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On forgiveness

By Matthieu Ricard on June 10, 2009

From a Buddhist perspective, at a personal level forgiveness is always possible and one should always forgive. Although many claim that one has no right to forgive harm that has been done to others, one must consider forgiving in terms of the well-being of society. Society does not need the kind of forgiving that goes with lack of concern, leniency, or even worse, that is an endorsement of the evil that has been done to others. That would leave the door open for the same horrors to happen again. Society needs forgiveness so that grudges, venom and hatred that will inevitably mature into new sufferings are not perpetuated. Hate devastates our minds and causes us to devastate others' lives. Forgiving means breaking the cycle of hatred.
As an individual can fall prey to hatred, so can a whole society. Yet hatred can disappear from people's minds. A stream can become polluted and poisonous, yet it can be purified again. Without the possibility of inner change, humankind would be caught in an inescapable whirlpool of evil, a self-defeating despair. A Buddhist saying goes, ‟the only good thing about evil is that it can be purified.” Human beings can change, and if someone has truly changed, forgiveness is not indulgence toward his past deeds, but an acknowledgment of what he has become. Thus, forgiveness is intimately linked with the possibility of human transformation.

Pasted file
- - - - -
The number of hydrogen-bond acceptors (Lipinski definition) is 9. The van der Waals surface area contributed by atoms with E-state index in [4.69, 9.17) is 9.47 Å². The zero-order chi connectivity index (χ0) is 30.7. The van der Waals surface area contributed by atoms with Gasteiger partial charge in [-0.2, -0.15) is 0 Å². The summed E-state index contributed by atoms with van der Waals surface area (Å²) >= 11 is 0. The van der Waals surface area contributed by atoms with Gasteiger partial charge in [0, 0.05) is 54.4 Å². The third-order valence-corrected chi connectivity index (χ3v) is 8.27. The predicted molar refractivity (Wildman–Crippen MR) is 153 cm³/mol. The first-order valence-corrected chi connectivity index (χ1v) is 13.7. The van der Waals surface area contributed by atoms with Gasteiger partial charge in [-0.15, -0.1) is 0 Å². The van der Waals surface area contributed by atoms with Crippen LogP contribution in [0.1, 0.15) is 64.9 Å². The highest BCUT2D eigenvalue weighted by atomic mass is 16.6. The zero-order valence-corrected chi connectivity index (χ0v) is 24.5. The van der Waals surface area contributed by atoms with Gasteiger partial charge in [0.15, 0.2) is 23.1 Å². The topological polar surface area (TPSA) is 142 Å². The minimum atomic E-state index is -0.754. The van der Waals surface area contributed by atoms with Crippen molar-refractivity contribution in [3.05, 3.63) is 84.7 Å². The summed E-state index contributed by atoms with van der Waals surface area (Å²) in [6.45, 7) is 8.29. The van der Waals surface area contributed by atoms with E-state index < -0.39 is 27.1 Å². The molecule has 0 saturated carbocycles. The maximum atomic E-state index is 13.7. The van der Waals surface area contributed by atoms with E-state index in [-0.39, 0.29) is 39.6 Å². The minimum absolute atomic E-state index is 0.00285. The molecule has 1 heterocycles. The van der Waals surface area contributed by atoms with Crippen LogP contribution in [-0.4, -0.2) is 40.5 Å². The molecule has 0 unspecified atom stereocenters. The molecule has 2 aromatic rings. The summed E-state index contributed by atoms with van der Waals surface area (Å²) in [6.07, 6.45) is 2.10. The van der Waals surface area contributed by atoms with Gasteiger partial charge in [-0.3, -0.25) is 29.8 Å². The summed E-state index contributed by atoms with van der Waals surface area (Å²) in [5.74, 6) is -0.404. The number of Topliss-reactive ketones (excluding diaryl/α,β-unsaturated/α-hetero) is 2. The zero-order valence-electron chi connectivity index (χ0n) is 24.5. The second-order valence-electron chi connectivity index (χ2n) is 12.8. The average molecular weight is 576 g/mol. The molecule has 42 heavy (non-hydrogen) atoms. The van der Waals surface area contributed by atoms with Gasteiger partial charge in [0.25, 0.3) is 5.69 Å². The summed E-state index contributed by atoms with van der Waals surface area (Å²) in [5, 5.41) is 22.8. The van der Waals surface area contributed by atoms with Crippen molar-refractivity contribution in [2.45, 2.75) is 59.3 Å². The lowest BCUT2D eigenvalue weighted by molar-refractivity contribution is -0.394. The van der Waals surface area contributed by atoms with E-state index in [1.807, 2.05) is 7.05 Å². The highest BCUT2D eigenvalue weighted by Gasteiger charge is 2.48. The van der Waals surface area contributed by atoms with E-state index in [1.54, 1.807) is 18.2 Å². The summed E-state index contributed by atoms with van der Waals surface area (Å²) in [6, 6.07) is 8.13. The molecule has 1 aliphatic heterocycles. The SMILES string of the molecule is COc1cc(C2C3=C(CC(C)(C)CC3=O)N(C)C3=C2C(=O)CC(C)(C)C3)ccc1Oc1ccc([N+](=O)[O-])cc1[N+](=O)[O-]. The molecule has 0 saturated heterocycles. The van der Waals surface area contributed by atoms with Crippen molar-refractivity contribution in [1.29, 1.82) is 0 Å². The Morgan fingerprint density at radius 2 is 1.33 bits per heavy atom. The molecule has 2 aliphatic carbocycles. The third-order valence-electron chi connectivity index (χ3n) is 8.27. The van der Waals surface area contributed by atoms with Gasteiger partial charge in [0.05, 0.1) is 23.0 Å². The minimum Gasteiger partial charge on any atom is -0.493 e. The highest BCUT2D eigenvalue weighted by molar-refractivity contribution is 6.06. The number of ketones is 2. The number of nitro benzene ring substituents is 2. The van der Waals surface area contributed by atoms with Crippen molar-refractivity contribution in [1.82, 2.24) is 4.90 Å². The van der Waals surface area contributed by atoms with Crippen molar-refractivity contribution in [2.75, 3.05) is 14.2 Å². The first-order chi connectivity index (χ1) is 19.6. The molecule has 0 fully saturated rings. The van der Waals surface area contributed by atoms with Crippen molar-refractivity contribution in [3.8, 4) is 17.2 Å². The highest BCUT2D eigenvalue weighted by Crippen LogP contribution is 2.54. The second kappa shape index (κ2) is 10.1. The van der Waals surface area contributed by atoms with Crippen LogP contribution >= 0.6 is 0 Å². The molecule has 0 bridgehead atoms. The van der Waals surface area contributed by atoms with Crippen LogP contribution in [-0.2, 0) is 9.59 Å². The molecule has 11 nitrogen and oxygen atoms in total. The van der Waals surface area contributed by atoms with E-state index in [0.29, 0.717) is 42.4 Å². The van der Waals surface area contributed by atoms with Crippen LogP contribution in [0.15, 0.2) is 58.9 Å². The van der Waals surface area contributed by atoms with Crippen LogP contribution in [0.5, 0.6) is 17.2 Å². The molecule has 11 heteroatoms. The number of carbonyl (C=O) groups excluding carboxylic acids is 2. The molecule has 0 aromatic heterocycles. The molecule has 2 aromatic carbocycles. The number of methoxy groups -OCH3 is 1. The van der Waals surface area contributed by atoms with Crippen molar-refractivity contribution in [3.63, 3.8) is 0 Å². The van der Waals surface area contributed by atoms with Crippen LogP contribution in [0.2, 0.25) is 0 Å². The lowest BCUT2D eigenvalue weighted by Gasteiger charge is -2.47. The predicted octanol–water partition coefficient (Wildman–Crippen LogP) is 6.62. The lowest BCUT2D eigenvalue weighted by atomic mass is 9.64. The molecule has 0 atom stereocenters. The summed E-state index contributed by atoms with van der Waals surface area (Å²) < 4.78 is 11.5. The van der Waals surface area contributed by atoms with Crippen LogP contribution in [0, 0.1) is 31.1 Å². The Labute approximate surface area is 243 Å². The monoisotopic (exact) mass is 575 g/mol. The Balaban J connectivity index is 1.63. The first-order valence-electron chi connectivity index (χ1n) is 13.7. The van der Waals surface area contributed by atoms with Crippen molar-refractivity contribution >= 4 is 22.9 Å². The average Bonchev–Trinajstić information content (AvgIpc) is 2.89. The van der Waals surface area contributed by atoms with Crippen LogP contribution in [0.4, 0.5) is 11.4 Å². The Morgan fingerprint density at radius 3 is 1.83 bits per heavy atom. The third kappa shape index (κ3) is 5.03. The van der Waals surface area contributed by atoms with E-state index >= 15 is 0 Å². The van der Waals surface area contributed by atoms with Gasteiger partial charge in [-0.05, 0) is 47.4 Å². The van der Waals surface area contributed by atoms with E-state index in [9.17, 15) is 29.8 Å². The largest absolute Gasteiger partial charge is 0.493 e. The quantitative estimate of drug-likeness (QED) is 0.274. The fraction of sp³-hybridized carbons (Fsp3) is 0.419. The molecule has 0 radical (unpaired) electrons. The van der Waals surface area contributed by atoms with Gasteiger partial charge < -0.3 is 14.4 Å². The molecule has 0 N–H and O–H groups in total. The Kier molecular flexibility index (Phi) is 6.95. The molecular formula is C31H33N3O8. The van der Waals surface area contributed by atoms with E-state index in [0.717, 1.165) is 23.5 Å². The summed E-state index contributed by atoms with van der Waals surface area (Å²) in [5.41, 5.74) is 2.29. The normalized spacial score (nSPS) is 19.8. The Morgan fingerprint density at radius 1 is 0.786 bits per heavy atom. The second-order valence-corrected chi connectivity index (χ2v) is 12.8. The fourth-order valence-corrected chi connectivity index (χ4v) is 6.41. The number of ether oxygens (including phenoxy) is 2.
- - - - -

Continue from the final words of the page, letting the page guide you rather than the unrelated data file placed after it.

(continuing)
From a Buddhist point of view, the basic goodness of a human being remains deep within, even if he or she deviates into a very malevolent person. The simile given is that of a piece of gold, which remains unchanged even when buried in filth. There is always a possibility of cleansing the filth. This does not amount to ignoring the base quality of the filth, but to knowing that it can be removed and that the gold within it can shine again.
(to be continued)